A proposal by President Kikwete to build a road through the Serengeti National Park has created a storm of protest amongst wildlife supporters around the world.
So much so that the New York Times, which rarely features Tanzania, has devoted a leading article (August 30) to the subject under the heading: The Wrong Road (Thank you Peg Snyder for sending this – Editor).
Extracts: ‘In late July, President Kikwete announced that his government intended to go ahead in 2012 with plans to build a highway running from Arusha …..to Musoma. No one disputes the economic value of developing highways in Tanzania. But this planned highway includes a potentially tragic pitfall: it cuts straight through the heart of the northern Serengeti, one of the greatest national parks on the planet.
It would bisect the route of the great migration, the annual movement of more than a million wildebeest and other herds. President Kikwete has promised that this would only be a gravel road, and has said that he would never build anything that could harm the ecosystem.
But it would be a commercial highway nonetheless, and it would link two populous regions of Tanzania. Even a gravel road across the northern Serengeti would bring an immediate flood of traffic, instantly fragmenting the ecosystem and causing enormous potential for human-animal conflict in the form of accidents and poaching…
Tanzania could still protect the integrity of the park…. There is an alternative southern route, one that would link more unserved communities than the northern route and still leave the Serengeti intact.
What is …needed is international pressure on the governments and NGO’s that would normally help finance this kind of economic development. That includes China, which plays an enormous role in African development. This is not a choice between economic development and protecting the Serengeti. It is a choice between the wrong kind of development and the right kind.’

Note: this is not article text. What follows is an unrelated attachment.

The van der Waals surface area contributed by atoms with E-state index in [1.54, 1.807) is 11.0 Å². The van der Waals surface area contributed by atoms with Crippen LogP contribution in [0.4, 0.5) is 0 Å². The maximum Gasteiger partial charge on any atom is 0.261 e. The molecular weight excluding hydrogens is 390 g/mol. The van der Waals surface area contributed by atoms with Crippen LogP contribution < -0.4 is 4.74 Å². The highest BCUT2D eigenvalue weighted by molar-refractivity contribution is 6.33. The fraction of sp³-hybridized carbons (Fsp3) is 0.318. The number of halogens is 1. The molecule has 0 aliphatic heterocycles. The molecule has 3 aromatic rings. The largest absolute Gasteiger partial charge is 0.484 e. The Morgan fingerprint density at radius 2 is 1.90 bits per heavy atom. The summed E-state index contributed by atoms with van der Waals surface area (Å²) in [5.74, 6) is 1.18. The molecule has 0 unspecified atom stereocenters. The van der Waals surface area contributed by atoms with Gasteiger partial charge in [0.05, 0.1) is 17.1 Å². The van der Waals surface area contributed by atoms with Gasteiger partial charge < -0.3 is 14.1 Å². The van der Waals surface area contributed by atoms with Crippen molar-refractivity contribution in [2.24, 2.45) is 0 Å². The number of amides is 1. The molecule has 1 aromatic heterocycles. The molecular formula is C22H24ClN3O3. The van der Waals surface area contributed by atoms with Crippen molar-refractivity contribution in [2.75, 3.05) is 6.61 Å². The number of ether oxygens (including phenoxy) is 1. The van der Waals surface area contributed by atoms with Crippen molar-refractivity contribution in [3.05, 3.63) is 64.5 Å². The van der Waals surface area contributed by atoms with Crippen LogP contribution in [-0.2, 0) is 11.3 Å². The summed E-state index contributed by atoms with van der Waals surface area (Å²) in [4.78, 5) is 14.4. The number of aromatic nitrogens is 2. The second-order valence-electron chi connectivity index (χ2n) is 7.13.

However, the alternative southern route would be significantly more expensive, particularly since few dispute that better roads from Arusha to Loliondo and Musoma to Mugumo are required.
The government is therefore left with a difficult decision on whether to complete the link with a road between Loliondo and Mugumo, or else pay for a completely new road to the south of the National Park, the route as yet unsurveyed, but perhaps via Bariadi. The former would represent around 130km of road, including 50km through the Serengeti, much of it on existing tracks, while the alternative southern route would entail over 500km of road, and would arguably not represent a significant enough improvement over the existing road link via Singida and Shinyanga to justify the enormous expense involved.
In early September President Kikwete, in a nationwide broadcast, indicated that he was unrepentant. He said the project was part of a policy to link all regions with permanent roads. He added however that, in view of the need to protect the environment, part of the road would not be macadamized. “I would like to assure our friends abroad that I am an ardent supporter of the Serengeti reserve so I will be the last person to supervise any environmental degradation” – Nipashe.
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